Diversity consultancy uses latest PwC data to demonstrate need for gender equality
Diversity consultancy, The Clear Company, has urged employers to better embrace women returning from career breaks in order to improve both their employer brand and bottom line figures.
Responding to the latest report from PwC – which revealed that two-thirds of women could be working below their potential when they return to the workforce – the diversity specialist has explained that attitudes must change or firms risk negatively impacting their competitive stance.
According to the whitepaper, Retaining and Advancing Women in Business: A model for success, 29,000 women returning to work on a part-time basis will be underemployed, potentially costing the UK £1.7 billion in gains.
Kate Headley, Director of The Clear Company, explains why just accepting women back into work after a career break won’t provide the ideal results: “In this modern world it’s almost inconceivable that so many females re-entering employment from a career break still find themselves side-lined into lower-skilled and lesser paid roles – particularly given the improvements to challenges such as childcare with the introduction of shared parental leave. This does, however, also bring to the fore the question of how many men are also facing challenges re-entering work following a break. Employers of all shapes and sizes need to remember that we are operating in the gig economy which means that career breaks, flexible working and the like are only going to become increasingly common. The age-old attitudes towards those returning to work from a break cannot continue if an organisation wants to both compete for top talent and thrive. Expecting anyone to simply jump back into a role after a break without any support simply isn’t feasible and employers must consider how they can better manage this, with a phased return to work, for example.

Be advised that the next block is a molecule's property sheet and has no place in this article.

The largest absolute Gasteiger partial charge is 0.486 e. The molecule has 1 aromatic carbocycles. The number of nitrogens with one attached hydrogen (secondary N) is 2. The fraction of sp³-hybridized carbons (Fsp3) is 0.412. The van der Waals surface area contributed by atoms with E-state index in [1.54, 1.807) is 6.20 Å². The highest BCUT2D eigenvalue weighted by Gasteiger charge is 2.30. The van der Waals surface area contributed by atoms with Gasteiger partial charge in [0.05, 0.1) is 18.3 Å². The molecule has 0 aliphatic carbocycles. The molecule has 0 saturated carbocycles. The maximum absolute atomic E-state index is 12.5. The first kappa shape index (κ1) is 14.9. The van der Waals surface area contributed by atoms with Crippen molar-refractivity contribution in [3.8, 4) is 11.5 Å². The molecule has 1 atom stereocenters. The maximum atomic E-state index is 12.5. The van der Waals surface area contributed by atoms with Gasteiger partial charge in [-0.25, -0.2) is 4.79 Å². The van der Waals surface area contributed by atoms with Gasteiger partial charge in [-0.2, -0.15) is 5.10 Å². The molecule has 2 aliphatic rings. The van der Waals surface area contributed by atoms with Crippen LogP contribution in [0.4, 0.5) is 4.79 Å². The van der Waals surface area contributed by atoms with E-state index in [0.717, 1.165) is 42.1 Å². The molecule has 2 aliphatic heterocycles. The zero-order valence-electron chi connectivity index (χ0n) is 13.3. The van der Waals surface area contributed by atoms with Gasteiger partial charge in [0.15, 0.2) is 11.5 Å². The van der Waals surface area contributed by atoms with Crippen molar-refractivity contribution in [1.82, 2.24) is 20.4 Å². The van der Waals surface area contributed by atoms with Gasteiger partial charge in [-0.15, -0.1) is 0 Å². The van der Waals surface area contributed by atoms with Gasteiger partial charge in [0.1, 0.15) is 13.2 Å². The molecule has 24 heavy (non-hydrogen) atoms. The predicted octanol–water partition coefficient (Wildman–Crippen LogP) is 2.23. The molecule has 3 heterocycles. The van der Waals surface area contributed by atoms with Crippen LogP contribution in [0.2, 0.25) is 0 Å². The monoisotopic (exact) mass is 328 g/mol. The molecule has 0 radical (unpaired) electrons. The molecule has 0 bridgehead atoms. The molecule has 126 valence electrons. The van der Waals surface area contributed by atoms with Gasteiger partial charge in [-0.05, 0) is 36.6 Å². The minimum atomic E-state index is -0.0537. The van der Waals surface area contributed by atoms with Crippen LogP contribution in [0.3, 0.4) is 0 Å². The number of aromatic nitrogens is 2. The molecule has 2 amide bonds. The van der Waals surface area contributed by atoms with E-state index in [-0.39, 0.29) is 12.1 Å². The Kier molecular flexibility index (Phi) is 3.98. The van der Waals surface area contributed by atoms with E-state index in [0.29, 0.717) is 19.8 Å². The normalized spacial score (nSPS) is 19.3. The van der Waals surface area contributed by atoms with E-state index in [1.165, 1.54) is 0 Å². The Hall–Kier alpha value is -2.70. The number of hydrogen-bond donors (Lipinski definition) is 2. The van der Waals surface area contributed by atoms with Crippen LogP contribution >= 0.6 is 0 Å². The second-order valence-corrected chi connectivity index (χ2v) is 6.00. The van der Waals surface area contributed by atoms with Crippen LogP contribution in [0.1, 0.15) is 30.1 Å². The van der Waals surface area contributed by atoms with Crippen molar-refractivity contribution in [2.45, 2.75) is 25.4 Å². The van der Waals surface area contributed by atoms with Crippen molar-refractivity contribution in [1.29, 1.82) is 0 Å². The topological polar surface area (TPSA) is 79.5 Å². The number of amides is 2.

“The fact that a staggering three in five professional female work returners are moved into lower-skilled or lower-paid roles really demonstrates that this demographic is being significantly under-utilised. Having a career break for any reason isn’t detrimental to an individual’s skills and abilities – in fact in many cases it can help them develop new, much desired attributes.
“The figures really do speak for themselves. The fact that the UK could see a gain of £1.7 billion if women returning from career breaks are utilised to their full potential should provide organisations with all the incentive they need to create a more inclusive working environment. It’s important to remember that even small changes can make a huge difference. Improving flexible working options or tackling the negative perceptions of CV Gaps, for example, can help reverse the stigma of women taking career breaks and ultimately, better ensure they are given everything they need to perform to their full potential once back at work.”
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